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The majority of individuals will spend a significant amount of their earning years saving up to reach common financial goals such as a down payment for a home, purchasing a car and investing for retirement. If one, or all, of these goals are ones you want to reach, chances are you might wonder whether you’re saving enough money.
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To reach a financial goal, you’ll need to establish a foundation — and consider your personal priorities along the way. Here’s how you can start saving to reach your financial goals.
Start by Establishing a Strong Financial Foundation
Angela Dorsey — CFP, founder and financial planner at Dorsey Wealth Management — said many people don’t achieve their financial goals because they don’t address the foundational items first. Before you can start saving for a financial goal, Dorsey recommends Addressing the following items:
- Create a budget. Where is your money currently going? If you don’t know, your budget will be able to track the amount of money coming in and going out and show you where you’re spending. To reach a financial goal like saving for a house, car or retirement, Dorsey said your spending should reflect your priorities and financial goals.
- Pay off credit card debt. Or at least pay it down. “The goal should be to pay off your credit cards each month,” Dorsey said. “If you find you cannot pay off your credit cards each month, it is a sign you are living above your means.”
- Start automating savings. After reducing unnecessary expenses, Dorsey said, you should start determining how much you can save and set up regular automated savings. Put this amount into a separate savings account.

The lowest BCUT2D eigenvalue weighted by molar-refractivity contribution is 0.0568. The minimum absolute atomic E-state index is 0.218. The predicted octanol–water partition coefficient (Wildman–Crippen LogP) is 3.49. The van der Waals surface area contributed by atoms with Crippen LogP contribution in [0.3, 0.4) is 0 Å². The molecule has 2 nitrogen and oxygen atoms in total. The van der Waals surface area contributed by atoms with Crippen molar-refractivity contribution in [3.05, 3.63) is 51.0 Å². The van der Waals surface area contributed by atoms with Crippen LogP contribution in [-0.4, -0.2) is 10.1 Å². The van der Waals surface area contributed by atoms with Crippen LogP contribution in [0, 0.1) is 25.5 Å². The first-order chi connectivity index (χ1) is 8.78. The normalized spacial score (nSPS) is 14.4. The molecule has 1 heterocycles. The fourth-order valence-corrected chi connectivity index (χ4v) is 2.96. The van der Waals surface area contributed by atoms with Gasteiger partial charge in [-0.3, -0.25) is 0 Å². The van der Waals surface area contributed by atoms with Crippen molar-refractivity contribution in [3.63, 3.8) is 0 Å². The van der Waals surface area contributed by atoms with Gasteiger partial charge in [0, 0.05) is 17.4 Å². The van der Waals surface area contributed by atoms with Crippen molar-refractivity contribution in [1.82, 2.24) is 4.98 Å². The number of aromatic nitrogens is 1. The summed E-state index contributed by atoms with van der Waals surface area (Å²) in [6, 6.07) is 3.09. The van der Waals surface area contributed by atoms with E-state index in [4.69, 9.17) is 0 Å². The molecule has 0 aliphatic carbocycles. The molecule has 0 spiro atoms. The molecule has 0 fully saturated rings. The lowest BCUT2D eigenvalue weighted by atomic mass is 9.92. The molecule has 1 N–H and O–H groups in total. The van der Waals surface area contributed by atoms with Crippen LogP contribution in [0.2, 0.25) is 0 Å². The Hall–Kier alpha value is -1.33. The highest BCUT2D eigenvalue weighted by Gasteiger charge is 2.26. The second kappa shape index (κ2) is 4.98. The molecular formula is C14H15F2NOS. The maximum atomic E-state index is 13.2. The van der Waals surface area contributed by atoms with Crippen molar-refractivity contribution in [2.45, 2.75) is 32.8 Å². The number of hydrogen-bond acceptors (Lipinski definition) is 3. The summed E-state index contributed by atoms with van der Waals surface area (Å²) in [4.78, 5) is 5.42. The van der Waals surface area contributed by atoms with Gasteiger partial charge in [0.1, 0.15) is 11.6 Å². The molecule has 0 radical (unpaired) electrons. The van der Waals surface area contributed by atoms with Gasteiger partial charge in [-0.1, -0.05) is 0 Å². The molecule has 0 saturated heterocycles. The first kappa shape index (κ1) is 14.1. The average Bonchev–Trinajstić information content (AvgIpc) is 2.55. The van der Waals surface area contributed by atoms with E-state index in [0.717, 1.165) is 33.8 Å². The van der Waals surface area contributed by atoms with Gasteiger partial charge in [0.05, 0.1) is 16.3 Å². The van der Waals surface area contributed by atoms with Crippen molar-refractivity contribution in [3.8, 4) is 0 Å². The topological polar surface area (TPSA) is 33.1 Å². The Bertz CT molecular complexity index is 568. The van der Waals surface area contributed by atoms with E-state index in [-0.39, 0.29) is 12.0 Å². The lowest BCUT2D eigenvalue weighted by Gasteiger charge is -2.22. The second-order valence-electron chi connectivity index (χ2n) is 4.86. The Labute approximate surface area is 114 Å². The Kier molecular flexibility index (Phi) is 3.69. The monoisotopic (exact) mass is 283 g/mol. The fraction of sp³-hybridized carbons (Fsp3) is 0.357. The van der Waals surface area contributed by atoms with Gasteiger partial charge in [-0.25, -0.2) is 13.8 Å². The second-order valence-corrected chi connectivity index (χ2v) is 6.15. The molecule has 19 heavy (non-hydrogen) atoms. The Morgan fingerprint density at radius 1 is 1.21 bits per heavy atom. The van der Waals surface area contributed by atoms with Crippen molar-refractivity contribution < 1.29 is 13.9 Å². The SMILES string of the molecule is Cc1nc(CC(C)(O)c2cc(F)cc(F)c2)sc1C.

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Create an Emergency Fund
An emergency fund is part of the foundation necessary for achieving your financial goals. Ideally, Dorsey said, this fund should be your first savings goal.
“It is hard to build up savings for a financial goal if you have to constantly dip into it to pay for emergency expenses that will come up,” Dorsey said.
How much should you keep in this fund? Dorsey recommends saving three to six months’ worth of expenses in an easy-to-access account.
Aligning Personal Priorities To Reach Financial Goals
After building an emergency fund and addressing the foundational items of your financial big picture, you can start to find the balance between saving for the future and enjoying life today, said Ashley Morris, CFP and director of financial planning at Facet.
This balance will look different for everyone. Morris said some contribute 20% of their income to savings. Others contribute more or less. Some will use strategies like Envelope or cash stuffing, paying themselves first or using zero-based budgeting. Each strategy may be adjusted to fit personal savings needs.
While there is no one-size-fits-all approach to managing money and reaching goals, Morris said those who want to hit their financial goals should reflect on their values and priorities. A good example is someone who is driving a 20-year-old car and has 30 years until retirement. In a situation like this, Morris said, it might be worth prioritizing a new car fund instead of worrying about a retirement nest egg.
What if you have your heart set on owning a home in the suburbs, with a yard for your dog? Morris said it might be best to put off buying the new car and focus instead on building up your savings for a down payment.
“For big goals like saving for a house or car, prioritize which goal is the most important to you,” Dorsey said. “Focus all of your energy on that goal. Once you have achieved saving for this goal, then move on to the next goal.”
Ultimately, Dorsey said, there really isn’t a uniform percentage Savers should strive for because it depends on your goals and cash flow. In time, some of your personal priorities are likely to change and your savings will align to reach the goals that matter most to you.
“It’s important to take stock of your goals at different stages of your life,” Morris said. “By getting clear on your goals today, you’re taking the first step towards achieving a bright financial future.”
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